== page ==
“We take kids into nature to improve their critical thinking skills,” Miller said. “Every time you are in nature, you have a chance to learn, whether that is about the ecosystem and environment, social and emotional learning, working as a team or even economics.”
In addition to games, parents can make hiking entertaining and educational for children. Parents can bring nature and wildlife guide books with them
on the trail and help their children identify specific plants and animals as they hike. Not only does this teach children about different species, but it encourages kids to be analytical about the natural environment around them.
While it is common to spot some wildlife on the trail, families can go even further in searching for clues of local animals.
“Parents can integrate education by challenging their kids to hunt for signs
of wildlife, like scratches on the trees, holes in the ground, chewed up branches/ sticks, scat, prints, etc., and then guess what animal it came from,” Bruyn said.
The natural environment also can be a way to encourage children to be artistic. Kids can use natural items to create art and then return objects
to their original locations. Parents can bring clipboards, paper and pencils for their children to have some quiet time drawing views, wildlife or flowers and plants they observe during their hike.
“Hiking is the perfect way to get kids excited about thinking and excited about the outdoor world,” Miller said.
Studies have shown that physical activity during childhood can lead to more active lifestyles in adulthood. By helping children engage with nature, parents are able to pass on healthy practices, a sense of adventure and outdoor hobbies.
Tiernan Spencer, the assistant Director of Mountain Top Children’s Museum, attributes her current passion for nature and educating young people about the environment to her upbringing in Minnesota.
“We definitely had a lot of time outdoors, and we went up north every weekend,” Spencer said. Her love of the outdoors continued into adulthood, when she moved to Summit County at age 18 and began a career working with children in nature.
“Now my passion is to get kids integrated with the environment,” Spencer said. “It is amazing how much you can learn by taking away a screen and just going into the world and seeing nature.”
Making a plan
Spencer also works to make the outdoors accessible to children with special needs. With thoughtful preparation, every child can experience and enjoy being in nature.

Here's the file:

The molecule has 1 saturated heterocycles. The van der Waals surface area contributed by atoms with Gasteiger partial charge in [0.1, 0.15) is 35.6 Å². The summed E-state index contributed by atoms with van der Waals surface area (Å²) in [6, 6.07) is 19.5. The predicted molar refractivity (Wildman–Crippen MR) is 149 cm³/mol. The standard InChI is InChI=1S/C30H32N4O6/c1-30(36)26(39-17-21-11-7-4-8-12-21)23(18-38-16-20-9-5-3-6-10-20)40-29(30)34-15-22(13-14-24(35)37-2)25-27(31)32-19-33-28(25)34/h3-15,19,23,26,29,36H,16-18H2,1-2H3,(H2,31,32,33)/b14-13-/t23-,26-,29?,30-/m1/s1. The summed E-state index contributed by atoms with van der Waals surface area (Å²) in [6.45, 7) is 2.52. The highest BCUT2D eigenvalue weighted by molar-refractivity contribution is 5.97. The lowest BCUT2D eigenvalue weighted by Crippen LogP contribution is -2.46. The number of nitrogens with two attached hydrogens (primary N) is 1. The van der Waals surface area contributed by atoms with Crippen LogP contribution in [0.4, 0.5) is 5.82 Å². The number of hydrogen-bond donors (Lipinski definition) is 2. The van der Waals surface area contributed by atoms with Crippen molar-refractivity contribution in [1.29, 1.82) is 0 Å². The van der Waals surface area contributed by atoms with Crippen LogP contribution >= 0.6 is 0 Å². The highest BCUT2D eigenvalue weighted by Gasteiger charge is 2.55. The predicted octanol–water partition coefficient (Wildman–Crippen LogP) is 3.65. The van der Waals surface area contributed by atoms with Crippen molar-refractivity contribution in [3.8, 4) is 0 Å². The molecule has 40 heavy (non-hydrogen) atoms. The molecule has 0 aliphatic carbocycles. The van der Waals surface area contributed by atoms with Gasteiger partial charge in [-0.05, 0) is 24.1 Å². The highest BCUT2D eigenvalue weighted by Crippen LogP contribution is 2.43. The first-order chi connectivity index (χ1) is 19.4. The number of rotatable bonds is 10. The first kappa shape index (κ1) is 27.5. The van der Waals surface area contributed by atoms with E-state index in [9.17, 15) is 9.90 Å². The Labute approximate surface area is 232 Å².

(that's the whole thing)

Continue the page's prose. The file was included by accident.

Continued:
Before setting out on a hike, Spencer encourages parents to research trails to be aware of a path’s accessibility and demands. Families can tailor outdoor excursions based on their individual needs, such as the length of a hike, distance from home and nearby amenities.
“It is helpful to choose a trail ahead of time and be aware of how long it is, if it is a loop or out-and-back path,” Spencer said. “Some trails are not wheelchair accessible, but many more are.”
While hiking often focuses on reaching a specific destination, Spencer believes that just being outdoors is the ultimate point of a hike. Rather than focusing on a final destination, families can take the pressure off hiking by enjoying the trail.
“Slow down and allow your child to really direct the hike,” Spencer said. “For kids, you want to make sure that you are letting them explore, throw rocks in the water, play with the sticks.”
While there are ways that parents can prepare for a hike and tricks to keep the experience fun for all ages, both Miller and Spencer encourage families to approach outdoor adventures with their children with a relaxed and flexible mindset.
“It is not about, ‘We have to get to this lake’ or ‘We have to get to this summit,’” Miller said. “It should be about being comfortable, having fun and exploring along the way.”
Families should be prepared for the logistical elements of hiking.
The National Park Service encourages families to go hiking with children in the mornings, when weather is cooler and before afternoon thunderstorms roll in. Parents should encourage their families to wear layers in preparation for either cold or hot weather conditions. Hikers also should plan to bring essential supplies on hikes, including sunscreen, protein-heavy snacks and plenty of water. It is important for families to take plenty of breaks during hiking, to evaluate how their children are handling the hike and ensure each hiker is drinking plenty of water.
When families are equipped with important supplies as well as tips for a successful outing, hiking with kids can be a productive and enjoyable adventure. Not only is hiking beneficial to children’s physical wellbeing, but it can improve mental health through relaxation, heightened sensory perception and boosted mood.